Coco Fusco, a New York-based interdisciplinary artist and writer, presented a virtual talk Thursday titled “The Right to Have Rights.”
The event — hosted by the University of Michigan Arts Initiative, Center for World Performance Studies and Penny Stamps Speaker Series — focused on Cuban artists interacting with their country’s government, politics and history. The presentation was followed by a Q&A session moderated by Lawrence La Fountain-Stokes, professor of Spanish, American Culture and Women’s and Gender Studies.
Fusco is the recipient of ten prestigious awards and fellowships and her art has been featured in museums across the world, including the Museum of Contemporary Art of Barcelona. She is the author of four books and a professor of art at the Cooper Union School of Art. She began working with artists in Cuba during the 1980s to develop relationships with artists on the island.
“The term ‘the right to have rights’ comes from Hannah Arendt,” Fusco said, referring to the German-American political activist from the 1900s. “It was not my idea to use it in relationship to Cuban artists’ current struggles. It was actually the idea of the artists themselves who formed a group called 27N and wrote a manifesto, and in that manifesto, they talked about the right to have rights.”
27N was one of multiple Cuban “artivist” groups that Fusco referenced during her talk. The term “artivism” refers to the intersection of art and social justice activism, Fusco said. Among the other artivist groups, Fusco talked about were the San Isidro Movement and SIN349, groups created to protest against Decree 439, a Cuban law that further increased censorship of art.
In September 2018, the Cuban government introduced Decree 349 to require all artists to receive government authorization before presenting their work in any context.
“It’s basically like inviting a censor into your house,” Fusco said.
SIN349, which translates to “without 349,” was a group made of upper-class Cuban artists who attempted to discreetly meet with the government in hopes of changing the censorship laws, Fusco said. However, they quickly realized that the government was not going to act on any of their requests, so SIN349 began cooperating with the San Isidro Movement.
The San Isidro Movement helped organize protests between November 2020 and January 2021, all of which were met with violent hostility from government officials. During protests in January, the Minister of Culture Alpidio Alonso physically attacked protesters, leading 27N to call for his removal.
“Every time people tried to assert themselves and demand rights and to use peaceful protests as a strategy, the government comes back trying to figure out how to prevent them from doing what they are doing,” Fusco said.
Through these protests, Fusco said the Cuban government consistently fought to villainize artists, calling them CIA agents, terrorists and paid mercenaries. According to Fusco, Humberto López, a newscaster and high-ranking member of the Cuban government, frequently goes on television to make these claims.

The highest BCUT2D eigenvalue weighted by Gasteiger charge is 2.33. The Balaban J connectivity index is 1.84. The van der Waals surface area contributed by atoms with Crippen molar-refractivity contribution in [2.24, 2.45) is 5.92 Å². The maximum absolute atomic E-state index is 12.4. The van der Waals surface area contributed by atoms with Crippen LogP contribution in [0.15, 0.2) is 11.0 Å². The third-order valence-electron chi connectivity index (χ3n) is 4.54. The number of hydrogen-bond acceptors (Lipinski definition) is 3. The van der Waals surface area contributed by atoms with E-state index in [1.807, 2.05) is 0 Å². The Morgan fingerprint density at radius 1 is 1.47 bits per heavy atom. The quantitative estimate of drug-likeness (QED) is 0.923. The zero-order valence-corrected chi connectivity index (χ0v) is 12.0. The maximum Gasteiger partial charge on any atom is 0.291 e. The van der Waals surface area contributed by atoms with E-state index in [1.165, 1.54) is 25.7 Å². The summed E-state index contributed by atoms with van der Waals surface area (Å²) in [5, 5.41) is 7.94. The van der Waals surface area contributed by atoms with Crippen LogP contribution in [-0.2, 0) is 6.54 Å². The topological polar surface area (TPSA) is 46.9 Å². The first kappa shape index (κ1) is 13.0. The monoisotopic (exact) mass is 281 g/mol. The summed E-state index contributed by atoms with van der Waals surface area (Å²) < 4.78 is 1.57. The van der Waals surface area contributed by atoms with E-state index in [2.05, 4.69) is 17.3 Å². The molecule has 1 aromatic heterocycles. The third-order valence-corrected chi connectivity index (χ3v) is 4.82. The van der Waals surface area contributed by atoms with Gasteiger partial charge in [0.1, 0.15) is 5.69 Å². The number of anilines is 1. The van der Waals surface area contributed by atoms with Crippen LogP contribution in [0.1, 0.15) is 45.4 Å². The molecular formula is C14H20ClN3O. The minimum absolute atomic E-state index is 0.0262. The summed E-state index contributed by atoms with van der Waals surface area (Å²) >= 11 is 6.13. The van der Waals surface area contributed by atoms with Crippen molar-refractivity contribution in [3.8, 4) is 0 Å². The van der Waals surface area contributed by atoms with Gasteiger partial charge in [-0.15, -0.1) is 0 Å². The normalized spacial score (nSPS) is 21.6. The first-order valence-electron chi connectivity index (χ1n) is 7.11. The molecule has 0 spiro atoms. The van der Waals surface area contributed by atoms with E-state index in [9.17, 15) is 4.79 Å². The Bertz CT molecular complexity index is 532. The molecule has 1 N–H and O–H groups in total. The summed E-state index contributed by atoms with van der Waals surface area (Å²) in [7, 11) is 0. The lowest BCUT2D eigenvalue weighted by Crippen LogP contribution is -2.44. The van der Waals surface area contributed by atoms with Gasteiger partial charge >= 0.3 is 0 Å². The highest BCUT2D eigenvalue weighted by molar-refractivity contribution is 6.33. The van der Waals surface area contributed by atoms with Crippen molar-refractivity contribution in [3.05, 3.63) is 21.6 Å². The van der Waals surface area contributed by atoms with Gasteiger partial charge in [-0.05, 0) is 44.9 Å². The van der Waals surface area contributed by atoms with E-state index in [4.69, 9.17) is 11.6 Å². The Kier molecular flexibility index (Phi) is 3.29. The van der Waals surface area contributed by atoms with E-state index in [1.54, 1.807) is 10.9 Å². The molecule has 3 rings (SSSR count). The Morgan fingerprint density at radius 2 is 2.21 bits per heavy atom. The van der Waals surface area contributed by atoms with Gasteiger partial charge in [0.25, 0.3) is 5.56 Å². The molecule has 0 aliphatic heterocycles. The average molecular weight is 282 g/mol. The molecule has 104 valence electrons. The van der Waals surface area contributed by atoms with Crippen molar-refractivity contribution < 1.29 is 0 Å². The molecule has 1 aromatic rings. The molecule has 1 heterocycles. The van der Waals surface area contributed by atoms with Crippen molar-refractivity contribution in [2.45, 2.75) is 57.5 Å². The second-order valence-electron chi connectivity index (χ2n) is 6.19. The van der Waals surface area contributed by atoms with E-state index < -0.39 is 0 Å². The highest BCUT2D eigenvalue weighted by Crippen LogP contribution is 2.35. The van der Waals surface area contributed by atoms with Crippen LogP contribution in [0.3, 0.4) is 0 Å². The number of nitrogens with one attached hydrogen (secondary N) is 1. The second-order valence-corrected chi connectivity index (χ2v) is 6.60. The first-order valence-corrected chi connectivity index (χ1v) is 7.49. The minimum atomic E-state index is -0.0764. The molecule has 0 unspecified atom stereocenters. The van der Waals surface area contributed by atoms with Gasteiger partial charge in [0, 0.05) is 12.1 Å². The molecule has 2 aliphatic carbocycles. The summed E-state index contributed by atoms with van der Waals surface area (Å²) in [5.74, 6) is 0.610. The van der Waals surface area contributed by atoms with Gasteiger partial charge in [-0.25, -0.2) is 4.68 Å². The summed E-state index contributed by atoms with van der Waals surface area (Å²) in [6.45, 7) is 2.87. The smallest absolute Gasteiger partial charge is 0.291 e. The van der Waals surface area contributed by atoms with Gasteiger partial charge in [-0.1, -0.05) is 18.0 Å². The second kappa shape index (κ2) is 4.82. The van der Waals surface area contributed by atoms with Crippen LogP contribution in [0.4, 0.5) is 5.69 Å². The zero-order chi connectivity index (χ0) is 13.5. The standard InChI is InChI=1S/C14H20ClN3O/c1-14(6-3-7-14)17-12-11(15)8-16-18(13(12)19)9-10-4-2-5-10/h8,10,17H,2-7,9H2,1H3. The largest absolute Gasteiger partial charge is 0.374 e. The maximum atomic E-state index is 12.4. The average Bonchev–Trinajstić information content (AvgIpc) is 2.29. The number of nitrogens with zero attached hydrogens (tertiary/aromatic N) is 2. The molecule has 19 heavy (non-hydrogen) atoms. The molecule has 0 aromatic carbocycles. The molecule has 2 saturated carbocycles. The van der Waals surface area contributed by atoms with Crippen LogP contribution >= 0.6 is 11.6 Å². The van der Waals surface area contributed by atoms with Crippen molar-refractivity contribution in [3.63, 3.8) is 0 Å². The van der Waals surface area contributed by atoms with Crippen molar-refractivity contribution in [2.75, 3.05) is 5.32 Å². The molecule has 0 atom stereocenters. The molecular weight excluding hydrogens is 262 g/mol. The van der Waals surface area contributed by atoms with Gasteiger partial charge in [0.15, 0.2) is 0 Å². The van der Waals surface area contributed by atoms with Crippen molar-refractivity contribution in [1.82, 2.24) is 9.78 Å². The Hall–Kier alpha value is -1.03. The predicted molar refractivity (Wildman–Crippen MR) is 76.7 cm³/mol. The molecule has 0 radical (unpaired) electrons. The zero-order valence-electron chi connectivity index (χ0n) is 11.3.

“(López is) a high-ranking person in the Cuban government who gets on TV and basically says all these people are CIA agents, paid mercenaries, terrorists, criminals who are here to destroy the revolution,” Fusco said. “Some audio of me has appeared on some of these programs and I just got a message today saying ‘expect to be on Cuban TV very soon’ because I’m involved in a campaign to boycott the Biennial.”
The Havana Biennial was established in 1984 and is Cuba’s largest visual arts event. Despite the recent imprisonment of many Cuban artists and the delta variant quickly spreading through the country, the government decided to go forward with the event.
However, Cuban artists, including Fusco, have been calling on foreigners not to attend the event or financially contribute to it in protest with artists.
“Foreigners, don’t come and spend your money here,” Fusco said. “Don’t legitimate a ministry that is participating in the persecution of artists.”
According to Fusco, the artists organizing the boycott have been running social media campaigns to educate foreigners about why they should refuse to come to the event. They want to send a message to the Cuban government that it is not okay to vilify and imprison artists.
La Fountain-Stokes said the boycott is historic due to the scale of the Biennial.
“The Biennial in Cuba is extraordinary, it’s fundamental, it is huge, it is very important, so calls to not participate in this biennial are actually quite dramatic,” La Fountain-Stokes said.
A running theme throughout Fusco’s speech was the importance of the internet and social media, which has slowly expanded across Cuba, leading to the growth of independent music, art, journalism and film.
Fusco said nearly half of all Cubans have cell phones, and in 2018 the availability of the internet on cell phones turned this into a powerful tool to report live at protests. Marjoris Regus, doctoral student in the School of Music Theater and Dance, expressed surprise and excitement at the number of Cubans who have gained access to the internet.
Regus attended this event as a source of inspiration for her own work. She said she read some of Fusco’s work and always enjoyed hearing from accomplished artists.
“Even if I were to go down to make music, which to me seems very harmless, that’s not so harmless for the people (in Cuba),” Regus said. “So I think it reminded me to always be careful, be thoughtful and be intentional of what I am doing and what I say to people, because a lot of the stuff I do here very freely in the United States is not so free in Cuba.”
Daily News Contributor Audrey Clayton can be reached at email@example.com.